The excess of expenditure over receipts (on both accounts) gives the fiscal health measure of the government known as the gross fiscal deficit (GFD). Another important gauge of fiscal operations is the revenue deficit (excess of expenditures over receipts in the revenue account). The increase in revenue deficit generally implies that the government is increasingly using its finances to fund its recurring non-productive expenses and no actual asset creation is taking place. To discipline the government in its financial management, the Fiscal responsibility, and Budget Management (FRBM) Act was brought in during the UPA regime in 2003. This act aimed at bringing fiscal discipline by reducing India's fiscal deficit (5.7% of GDP in 2003) to 3% of GDP and elimination of revenue deficit by March 2008. (Revenue deficit stood at 2% of GDP or fiscal year 2016-17)

Government Accounts- Annual

Note: The years represent the fiscal years so 2017 denotes FY 2017 (April 2016-March 2017). The share of GDP for deficits has been calculated using GDP (2004-05=100). The values for 2018 represent the budget estimates for the fiscal year April 2017- March 2018. 

Glossary

   Revenue Receipts The earnings made by the government which neither create liabilities or reduce assets of the government. For example, receipts from tax collections, interest on investments, dividend earnings and earnings from services provided.
   Capital Receipts The earnings made by the government which creates liabilities (borrowing from the public in form of PPF and small saving deposits, National Pension Scheme etc. ) or reduce assets (divesting stake in a particular company, called disinvestment or recovering loans made to state governments.)
   Non-debt Capital Receipts These are capital receipts which do not create debt for the government such as recovery of loans made and selling a stake in a public company.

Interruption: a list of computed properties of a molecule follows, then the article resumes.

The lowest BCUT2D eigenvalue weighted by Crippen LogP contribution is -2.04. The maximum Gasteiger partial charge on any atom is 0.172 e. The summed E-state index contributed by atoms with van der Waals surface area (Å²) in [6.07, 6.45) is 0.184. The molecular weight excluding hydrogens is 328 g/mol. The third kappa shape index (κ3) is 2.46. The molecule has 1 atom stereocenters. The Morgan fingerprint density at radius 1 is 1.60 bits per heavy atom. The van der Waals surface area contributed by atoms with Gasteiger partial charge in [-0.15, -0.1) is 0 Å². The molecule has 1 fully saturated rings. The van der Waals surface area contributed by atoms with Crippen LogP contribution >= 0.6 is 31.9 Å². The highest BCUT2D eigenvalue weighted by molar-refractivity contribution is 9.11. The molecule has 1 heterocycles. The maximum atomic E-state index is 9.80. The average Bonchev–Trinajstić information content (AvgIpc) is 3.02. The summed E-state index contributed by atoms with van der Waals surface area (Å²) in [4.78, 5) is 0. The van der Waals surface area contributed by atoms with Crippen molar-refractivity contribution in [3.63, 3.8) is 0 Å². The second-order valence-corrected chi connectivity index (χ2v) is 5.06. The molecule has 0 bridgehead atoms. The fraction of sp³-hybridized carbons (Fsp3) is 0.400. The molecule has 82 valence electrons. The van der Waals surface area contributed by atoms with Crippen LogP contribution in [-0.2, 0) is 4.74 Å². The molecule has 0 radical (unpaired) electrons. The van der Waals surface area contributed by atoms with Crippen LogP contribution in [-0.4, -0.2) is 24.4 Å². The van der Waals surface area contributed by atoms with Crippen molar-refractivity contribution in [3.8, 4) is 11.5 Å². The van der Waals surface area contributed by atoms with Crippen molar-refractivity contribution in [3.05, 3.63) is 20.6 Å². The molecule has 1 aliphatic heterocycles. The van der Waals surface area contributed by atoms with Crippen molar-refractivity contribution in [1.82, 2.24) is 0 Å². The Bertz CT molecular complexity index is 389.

Revenue expenditure It is the expenditure made by the government on a recurring basis such as administrative expenses, interest payments on loan taken by the government, pensions, subsidies etc.
   Capital expenditure It is a productive, asset-creating (or liability reducing) long-period, non-recurring expenditure of the government. For example; expenditure on creating the infrastructure (roads, electricity dams etc.), loans made to state governments and repayment of loans by the central government (reducing liability).
   Gross Fiscal Deficit The fiscal deficit of the government is the difference between the total expenditure incurred and the total non-debt capital receipts (total receipts minus the earnings from borrowing) of the government. It indicates the total borrowing requirements (incl. the need for interest payments) of the government.
   Revenue Deficit It is the difference between the revenue receipts and the revenue expenditure of the central government. Revenue deficit indicates the excess amount of expenditure by the government to fund current consumption needs rather than for productive asset-creation.
   Gross Primary Deficit It is the difference between the fiscal deficit of the current year and the interest payments on the previous borrowings made by the government. It indicates how much of the government borrowing is going to meet expenses other than interest payments.

 

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Next Release Date: March 28th, 2019